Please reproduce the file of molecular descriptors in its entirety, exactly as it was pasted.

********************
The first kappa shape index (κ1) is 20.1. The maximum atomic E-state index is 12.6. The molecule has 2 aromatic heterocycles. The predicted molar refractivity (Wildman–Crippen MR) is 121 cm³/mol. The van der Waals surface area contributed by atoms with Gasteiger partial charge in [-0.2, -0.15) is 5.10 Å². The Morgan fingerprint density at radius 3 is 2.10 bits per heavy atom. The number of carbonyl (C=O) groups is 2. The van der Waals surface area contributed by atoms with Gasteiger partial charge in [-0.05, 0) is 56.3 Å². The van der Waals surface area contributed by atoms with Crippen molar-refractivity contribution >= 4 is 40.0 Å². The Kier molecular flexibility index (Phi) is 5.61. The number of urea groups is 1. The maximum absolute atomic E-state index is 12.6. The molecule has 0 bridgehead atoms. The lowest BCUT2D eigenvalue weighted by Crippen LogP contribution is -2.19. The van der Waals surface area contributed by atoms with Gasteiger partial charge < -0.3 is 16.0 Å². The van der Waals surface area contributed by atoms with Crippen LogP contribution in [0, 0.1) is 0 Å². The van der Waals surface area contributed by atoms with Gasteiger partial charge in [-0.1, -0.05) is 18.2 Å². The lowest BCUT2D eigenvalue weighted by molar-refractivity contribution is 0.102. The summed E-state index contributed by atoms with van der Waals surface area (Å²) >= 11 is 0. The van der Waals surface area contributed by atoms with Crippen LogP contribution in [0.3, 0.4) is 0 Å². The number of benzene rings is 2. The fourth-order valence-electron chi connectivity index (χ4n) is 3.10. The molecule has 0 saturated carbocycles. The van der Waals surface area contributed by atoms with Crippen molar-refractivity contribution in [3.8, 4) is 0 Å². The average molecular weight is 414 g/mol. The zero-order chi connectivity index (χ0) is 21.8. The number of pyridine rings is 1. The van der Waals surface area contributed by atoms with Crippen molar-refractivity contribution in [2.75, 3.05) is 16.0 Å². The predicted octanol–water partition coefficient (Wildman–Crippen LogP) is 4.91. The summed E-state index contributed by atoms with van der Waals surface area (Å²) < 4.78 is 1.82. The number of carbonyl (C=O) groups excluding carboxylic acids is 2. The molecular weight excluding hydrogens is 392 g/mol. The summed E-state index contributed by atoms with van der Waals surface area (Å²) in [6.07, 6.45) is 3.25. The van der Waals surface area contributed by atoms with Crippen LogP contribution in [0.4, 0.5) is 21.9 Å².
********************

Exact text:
The first kappa shape index (κ1) is 20.1. The maximum atomic E-state index is 12.6. The molecule has 2 aromatic heterocycles. The predicted molar refractivity (Wildman–Crippen MR) is 121 cm³/mol. The van der Waals surface area contributed by atoms with Gasteiger partial charge in [-0.2, -0.15) is 5.10 Å². The Morgan fingerprint density at radius 3 is 2.10 bits per heavy atom. The number of carbonyl (C=O) groups is 2. The van der Waals surface area contributed by atoms with Gasteiger partial charge in [-0.05, 0) is 56.3 Å². The van der Waals surface area contributed by atoms with Crippen molar-refractivity contribution >= 4 is 40.0 Å². The Kier molecular flexibility index (Phi) is 5.61. The number of urea groups is 1. The maximum absolute atomic E-state index is 12.6. The molecule has 0 bridgehead atoms. The lowest BCUT2D eigenvalue weighted by Crippen LogP contribution is -2.19. The van der Waals surface area contributed by atoms with Gasteiger partial charge < -0.3 is 16.0 Å². The van der Waals surface area contributed by atoms with Crippen LogP contribution in [0, 0.1) is 0 Å². The van der Waals surface area contributed by atoms with Gasteiger partial charge in [-0.1, -0.05) is 18.2 Å². The lowest BCUT2D eigenvalue weighted by molar-refractivity contribution is 0.102. The summed E-state index contributed by atoms with van der Waals surface area (Å²) >= 11 is 0. The van der Waals surface area contributed by atoms with Crippen LogP contribution in [0.3, 0.4) is 0 Å². The number of benzene rings is 2. The fourth-order valence-electron chi connectivity index (χ4n) is 3.10. The molecule has 0 saturated carbocycles. The van der Waals surface area contributed by atoms with Crippen molar-refractivity contribution in [3.8, 4) is 0 Å². The average molecular weight is 414 g/mol. The zero-order chi connectivity index (χ0) is 21.8. The number of pyridine rings is 1. The van der Waals surface area contributed by atoms with Crippen molar-refractivity contribution in [2.75, 3.05) is 16.0 Å². The predicted octanol–water partition coefficient (Wildman–Crippen LogP) is 4.91. The summed E-state index contributed by atoms with van der Waals surface area (Å²) < 4.78 is 1.82. The number of carbonyl (C=O) groups excluding carboxylic acids is 2. The molecular weight excluding hydrogens is 392 g/mol. The summed E-state index contributed by atoms with van der Waals surface area (Å²) in [6.07, 6.45) is 3.25. The van der Waals surface area contributed by atoms with Crippen LogP contribution in [0.4, 0.5) is 21.9 Å².